While doing something more-or-less mindless the other day I got a call from one of those scams that tries to sell you, or refund you some kind of computer services. They claimed to be from Microsoft or Dell, I think.

Because the thing I was doing was pretty boring, I decided I would endeavor to keep the scammer on the phone as long as possible, as I feel that it’s my moral obligation to save other people who might not realize these are scams from them, even if just for a while.

This turned out to be quite fun and took extensive improvisational creativity.

The first thing he tried to get me to do is to open a desktop sharing application, which I obviously was not going to do, but I let him give me the URL anyway. He was reading from a script and carefully said (in paraphrase): “Type in w- w- w- dot- T- as in tomato, H- as in the house, etc.” (I’m changing all the URLs so as not to accidentally point you, dear reader, to anything bad — and I don’t actually remember them.) Of course I wasn’t typing in anything anywhere, but I diligently repeated back everything, but then told him that I was getting “no server found” errors.

He asked me to repeat back what I had typed in (I hadn’t!), so I repeated it exactly: “w- w- w- dot- T- as in tomato, H- as in the house,…” After several minutes of his trying to talk me through fruitless debugging I tried to give him a hint by asking whether “tomato” had an “e” in or not, because I might have spelled it incorrectly. It took my repeating this question a couple of time before he got that I had typed in (or pretended to type in) “www.tasintomatohasinhouse…” 🙂

Of course, he angrily corrected me on this, and we started again. And at about 15 minutes in, he realized (after my dropping multiple hints) that I was also (supposedly) actually typing out “d-o-t” instead of using a period!


Having got all that figured, I was still getting “no sever found” errors (or so I claimed), and he finally devolved to asking me whether my internet was working.

“I don’t have internet,” I replied.
He was incredulous. “You don’t have internet, then how were you going to use our service?!” (or something to that effect)
“You asked me to open the web browser. I’ve never used it before.”

At this point, maybe 20 minutes of time saved from other poor souls, the call devolved into absurdity, as he first tried to talk me into turning on my internet (“But I don’t have internet at all.”) and then, amazingly — I guess not wanting to drop one of the only hot leads he probably ever had — he tried to talk me into going to a store and paying $500 for an LTE internet card to get internet so that he could continue the scam! “But why would I want internet?” .. and so no.

Okay, okay, so he gave up on the internet, and simply tried to talk me into going to a store and buying him a $500 Google Play gift certificate and he’d call back and I’d give him the number. (Yeah, right!)

It took a bit more creativity to get out of this. (Note that we’re up to at least 1/2 hour of saving other people from this scam!)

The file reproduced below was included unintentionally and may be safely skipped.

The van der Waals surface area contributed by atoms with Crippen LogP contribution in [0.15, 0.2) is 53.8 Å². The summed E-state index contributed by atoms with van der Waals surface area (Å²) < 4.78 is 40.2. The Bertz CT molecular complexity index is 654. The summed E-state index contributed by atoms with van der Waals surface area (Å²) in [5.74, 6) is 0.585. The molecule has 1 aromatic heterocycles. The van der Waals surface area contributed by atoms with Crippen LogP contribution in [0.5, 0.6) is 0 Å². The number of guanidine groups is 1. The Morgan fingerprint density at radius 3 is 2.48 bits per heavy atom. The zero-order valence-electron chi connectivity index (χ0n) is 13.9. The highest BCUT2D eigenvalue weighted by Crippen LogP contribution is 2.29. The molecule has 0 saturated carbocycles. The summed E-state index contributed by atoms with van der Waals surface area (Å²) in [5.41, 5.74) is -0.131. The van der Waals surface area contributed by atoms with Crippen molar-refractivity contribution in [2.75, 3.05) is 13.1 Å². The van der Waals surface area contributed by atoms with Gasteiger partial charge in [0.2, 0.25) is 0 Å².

Me: “Okay, I can get that in about 2 weeks.”
Him: “2 weeks, how could it take 2 weeks?!”
Me: “I live in the middle of nowhere, I get to a store where I could do that about every couple weeks.”
Him: “You don’t have a gas station, or something nearby? Give me your zip code I’ll look where you can go.”
Me: “Okay, hold on, I have to look it up online.”
Him: “Okay” (Note that it didn’t occur to him that my looking this up online means that have internet! Nor was it enough of a clue for him that I don’t know my own zip code! What I was really doing was mapping some random zip code in the middle of Nevada.)
Me: “Okay, here it is….”
Him: “Okay, so do you know where <some random town> is?”
Me: “Sure (I don’t!), but it’s 100 miles away, so I get there about every two weeks.”
Him: “It takes you two weeks to go 100 miles? Why don’t you just go and come back later today and I’ll call you back.” (He was really pushing hard at this point!)
Me: “The tractor only goes 10 miles per hour, so it takes all day just to get there.”
Him: “Tractor?! What do you do?”

We’re up to, like 45 minutes now, and I’m getting so tired carrying on with the “Yes, and…” improv anti-scam bit that at this point I made a critical error, and, as they say in the con game, “cracked out of turn” What I should have said was something like: “I’m a miner.” (or a farmer), but I blew it:

Me: “I’m a computer scientist.”
Him: …. long silence …. then (screaming at me): “You are trying to waste my time!”
And he hung up on me.

But I feel like I saved some other poor sucker from being scammed…probably more than one, and it was fun!

(Ps. Bizarrely, he, or someone else from his “office”, called me back several days later and tried the same con. The reason I know it’s the same office is that at some point I gave a false name to the first caller, and the person who called me back used that same false name. They must not be very good at notating which phone numbers are cold leads. This time I just hung up on him.)